Clean eating food list – what’s on your grocery list?
Eating clean means eating real food, as close to their natural form as possible, either unprocessed or with minimal processing. So what does that leave you with? Let’s go through a typical clean eating food list, to help you get started with your next shopping trip.
The list below is by all means not exhaustive but should be getting you well on your way. If you’re unsure about what kind of food are clean, and why, you check my grocery tips here. The foodstuffs are classed per category, like starches, proteins, drinks, etc. and explain what to look out for.
Read on for your free downloadable/printable Clean Eating Grocery List to stick on your fridge or take shopping!
Aim for seasonal fruits and vegetables, preferably organic (especially the ones included in the Dirty Dozen list, like spinach). If you aim for the recommended intake of 5-a-day, this is 400g per person per day. 10-a-day would be 800g per person per day. So count how many meals you need vegetables for, and buy as many servings, allowing for a bit of shrinkage during cooking.
Smart tip – You don’t have to buy different vegetables for each meal (although a bit of variety is nice). Actually, vegetables are so versatile that it’s quite easy to cook them differently without meals getting boring. Think of carrots, for example, which can be eaten:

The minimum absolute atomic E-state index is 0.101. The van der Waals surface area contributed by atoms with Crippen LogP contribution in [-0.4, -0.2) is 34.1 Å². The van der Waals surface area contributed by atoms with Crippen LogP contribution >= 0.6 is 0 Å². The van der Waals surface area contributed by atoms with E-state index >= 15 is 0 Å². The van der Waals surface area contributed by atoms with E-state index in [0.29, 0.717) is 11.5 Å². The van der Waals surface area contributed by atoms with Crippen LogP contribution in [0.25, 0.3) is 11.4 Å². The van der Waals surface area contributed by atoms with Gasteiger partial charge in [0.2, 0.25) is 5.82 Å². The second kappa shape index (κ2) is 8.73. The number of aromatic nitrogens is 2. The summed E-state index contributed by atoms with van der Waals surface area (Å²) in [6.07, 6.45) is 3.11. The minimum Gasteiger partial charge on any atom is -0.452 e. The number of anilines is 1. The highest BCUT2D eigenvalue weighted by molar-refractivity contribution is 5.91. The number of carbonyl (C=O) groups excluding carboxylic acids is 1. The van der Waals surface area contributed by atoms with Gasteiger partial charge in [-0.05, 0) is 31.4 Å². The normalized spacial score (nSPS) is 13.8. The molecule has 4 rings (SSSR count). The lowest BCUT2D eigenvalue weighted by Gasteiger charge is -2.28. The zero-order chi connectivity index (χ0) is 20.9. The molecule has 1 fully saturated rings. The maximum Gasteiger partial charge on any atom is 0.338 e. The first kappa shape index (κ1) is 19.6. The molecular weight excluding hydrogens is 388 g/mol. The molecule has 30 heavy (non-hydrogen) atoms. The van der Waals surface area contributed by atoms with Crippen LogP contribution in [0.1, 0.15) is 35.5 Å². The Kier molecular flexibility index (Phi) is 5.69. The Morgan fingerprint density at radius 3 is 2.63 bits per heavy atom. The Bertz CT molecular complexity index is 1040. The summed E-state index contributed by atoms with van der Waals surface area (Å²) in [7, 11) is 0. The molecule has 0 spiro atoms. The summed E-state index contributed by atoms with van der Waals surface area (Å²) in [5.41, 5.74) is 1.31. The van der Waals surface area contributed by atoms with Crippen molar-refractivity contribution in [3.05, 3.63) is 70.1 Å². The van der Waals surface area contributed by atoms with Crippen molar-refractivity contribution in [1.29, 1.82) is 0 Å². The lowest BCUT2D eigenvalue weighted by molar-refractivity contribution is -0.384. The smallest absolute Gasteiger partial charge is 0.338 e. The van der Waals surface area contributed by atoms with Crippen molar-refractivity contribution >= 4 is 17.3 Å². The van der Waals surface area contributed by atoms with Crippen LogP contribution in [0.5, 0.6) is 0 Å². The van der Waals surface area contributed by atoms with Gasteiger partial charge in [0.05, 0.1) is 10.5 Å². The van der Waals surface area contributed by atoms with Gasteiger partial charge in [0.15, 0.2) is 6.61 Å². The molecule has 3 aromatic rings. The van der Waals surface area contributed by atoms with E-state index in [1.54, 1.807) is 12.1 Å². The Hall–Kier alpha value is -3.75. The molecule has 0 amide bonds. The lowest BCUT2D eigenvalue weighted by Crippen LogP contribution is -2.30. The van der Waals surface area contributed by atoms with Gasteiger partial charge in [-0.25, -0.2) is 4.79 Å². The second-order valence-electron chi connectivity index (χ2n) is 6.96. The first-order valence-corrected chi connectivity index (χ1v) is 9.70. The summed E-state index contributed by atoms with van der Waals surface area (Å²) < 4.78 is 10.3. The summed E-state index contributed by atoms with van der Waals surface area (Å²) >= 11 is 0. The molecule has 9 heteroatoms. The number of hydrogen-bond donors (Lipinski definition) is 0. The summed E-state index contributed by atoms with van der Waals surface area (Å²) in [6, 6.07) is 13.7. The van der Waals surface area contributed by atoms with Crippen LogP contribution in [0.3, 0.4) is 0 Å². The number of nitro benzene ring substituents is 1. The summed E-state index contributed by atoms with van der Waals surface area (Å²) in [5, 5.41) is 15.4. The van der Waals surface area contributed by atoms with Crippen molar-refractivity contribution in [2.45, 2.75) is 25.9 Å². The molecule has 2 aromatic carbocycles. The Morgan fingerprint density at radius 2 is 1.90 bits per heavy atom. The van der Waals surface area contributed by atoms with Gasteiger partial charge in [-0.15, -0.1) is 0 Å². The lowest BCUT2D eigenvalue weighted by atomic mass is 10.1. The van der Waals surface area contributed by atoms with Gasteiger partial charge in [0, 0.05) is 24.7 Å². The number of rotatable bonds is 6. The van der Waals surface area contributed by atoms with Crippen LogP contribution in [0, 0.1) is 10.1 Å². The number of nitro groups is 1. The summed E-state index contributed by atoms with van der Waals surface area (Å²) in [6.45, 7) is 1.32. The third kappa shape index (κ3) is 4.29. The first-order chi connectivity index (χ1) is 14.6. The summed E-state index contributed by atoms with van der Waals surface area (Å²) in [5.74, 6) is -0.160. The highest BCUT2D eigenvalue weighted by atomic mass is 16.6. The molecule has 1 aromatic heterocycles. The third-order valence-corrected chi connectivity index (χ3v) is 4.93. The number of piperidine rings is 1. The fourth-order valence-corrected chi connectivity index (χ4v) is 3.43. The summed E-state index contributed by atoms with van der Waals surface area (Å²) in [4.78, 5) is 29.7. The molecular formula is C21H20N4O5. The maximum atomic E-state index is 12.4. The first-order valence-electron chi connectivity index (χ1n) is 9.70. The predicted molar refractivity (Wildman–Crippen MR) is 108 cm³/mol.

- in soups, with other vegetables
- as a salad, simply grated with chopped walnuts and mayonnaise
- as a mash, by itself or teamed up with swede, with a dollop of butter
- stewed or braised
- baked in home-made carrot cake or other carrot muffins
- juiced or blended to make delicious vegetable juices or smoothies
- … just to mention a few recipes.
Another smart tip – buy in bulk, when in season. This saves on processing, as the out-of-season produce doesn’t need to be imported and stored. And it’s usually much cheaper. More tips on how to make the most of your fruits and vegetables here.
Ideally, your basic vegetable grocery list should include a mix of fresh produce that keeps well (like carrots, onions, potatoes, and squash), some vegetables that can be eaten raw, like salad stuff, and seasonal vegetable. So it could look like this:
- Leafy greens, like kale, cabbage, spinach, preferably organic
- Potatoes and/or sweet potatoes
- Squashes and/or pumpkin
- Avocado, when in season
- Tomatoes (plum, beef, grape, any kind)
- Any other seasonal vegetables
- Fresh herbs – cilantro, parsley, basil, oregano etc.
Whole grains and pulses